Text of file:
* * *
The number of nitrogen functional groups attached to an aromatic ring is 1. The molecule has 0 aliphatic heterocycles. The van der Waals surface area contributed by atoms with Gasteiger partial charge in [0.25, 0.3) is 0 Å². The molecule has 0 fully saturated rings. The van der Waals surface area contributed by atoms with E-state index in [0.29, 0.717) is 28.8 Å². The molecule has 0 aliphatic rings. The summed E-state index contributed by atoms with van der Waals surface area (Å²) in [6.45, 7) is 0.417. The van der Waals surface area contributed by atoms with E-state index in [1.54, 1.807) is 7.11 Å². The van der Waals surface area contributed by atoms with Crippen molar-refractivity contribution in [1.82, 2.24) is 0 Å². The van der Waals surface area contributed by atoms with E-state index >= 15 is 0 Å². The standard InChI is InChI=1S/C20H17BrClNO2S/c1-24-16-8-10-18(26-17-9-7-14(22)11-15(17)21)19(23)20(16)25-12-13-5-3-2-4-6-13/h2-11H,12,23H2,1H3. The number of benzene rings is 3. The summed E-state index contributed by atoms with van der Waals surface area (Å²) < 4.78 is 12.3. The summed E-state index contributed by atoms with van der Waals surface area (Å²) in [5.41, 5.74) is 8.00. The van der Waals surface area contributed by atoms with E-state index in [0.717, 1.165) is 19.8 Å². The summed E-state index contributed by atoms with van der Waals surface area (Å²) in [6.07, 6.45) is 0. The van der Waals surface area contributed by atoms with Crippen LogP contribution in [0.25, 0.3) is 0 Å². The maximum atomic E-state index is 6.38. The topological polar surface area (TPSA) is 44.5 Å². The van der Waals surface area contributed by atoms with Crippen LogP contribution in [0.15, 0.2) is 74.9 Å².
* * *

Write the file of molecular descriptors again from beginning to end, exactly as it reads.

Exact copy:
The number of nitrogen functional groups attached to an aromatic ring is 1. The molecule has 0 aliphatic heterocycles. The van der Waals surface area contributed by atoms with Gasteiger partial charge in [0.25, 0.3) is 0 Å². The molecule has 0 fully saturated rings. The van der Waals surface area contributed by atoms with E-state index in [0.29, 0.717) is 28.8 Å². The molecule has 0 aliphatic rings. The summed E-state index contributed by atoms with van der Waals surface area (Å²) in [6.45, 7) is 0.417. The van der Waals surface area contributed by atoms with E-state index in [1.54, 1.807) is 7.11 Å². The van der Waals surface area contributed by atoms with Crippen molar-refractivity contribution in [1.82, 2.24) is 0 Å². The van der Waals surface area contributed by atoms with E-state index >= 15 is 0 Å². The standard InChI is InChI=1S/C20H17BrClNO2S/c1-24-16-8-10-18(26-17-9-7-14(22)11-15(17)21)19(23)20(16)25-12-13-5-3-2-4-6-13/h2-11H,12,23H2,1H3. The number of benzene rings is 3. The summed E-state index contributed by atoms with van der Waals surface area (Å²) < 4.78 is 12.3. The summed E-state index contributed by atoms with van der Waals surface area (Å²) in [5.41, 5.74) is 8.00. The van der Waals surface area contributed by atoms with E-state index in [0.717, 1.165) is 19.8 Å². The summed E-state index contributed by atoms with van der Waals surface area (Å²) in [6.07, 6.45) is 0. The van der Waals surface area contributed by atoms with Crippen LogP contribution in [0.25, 0.3) is 0 Å². The maximum atomic E-state index is 6.38. The topological polar surface area (TPSA) is 44.5 Å². The van der Waals surface area contributed by atoms with Crippen LogP contribution in [0.15, 0.2) is 74.9 Å².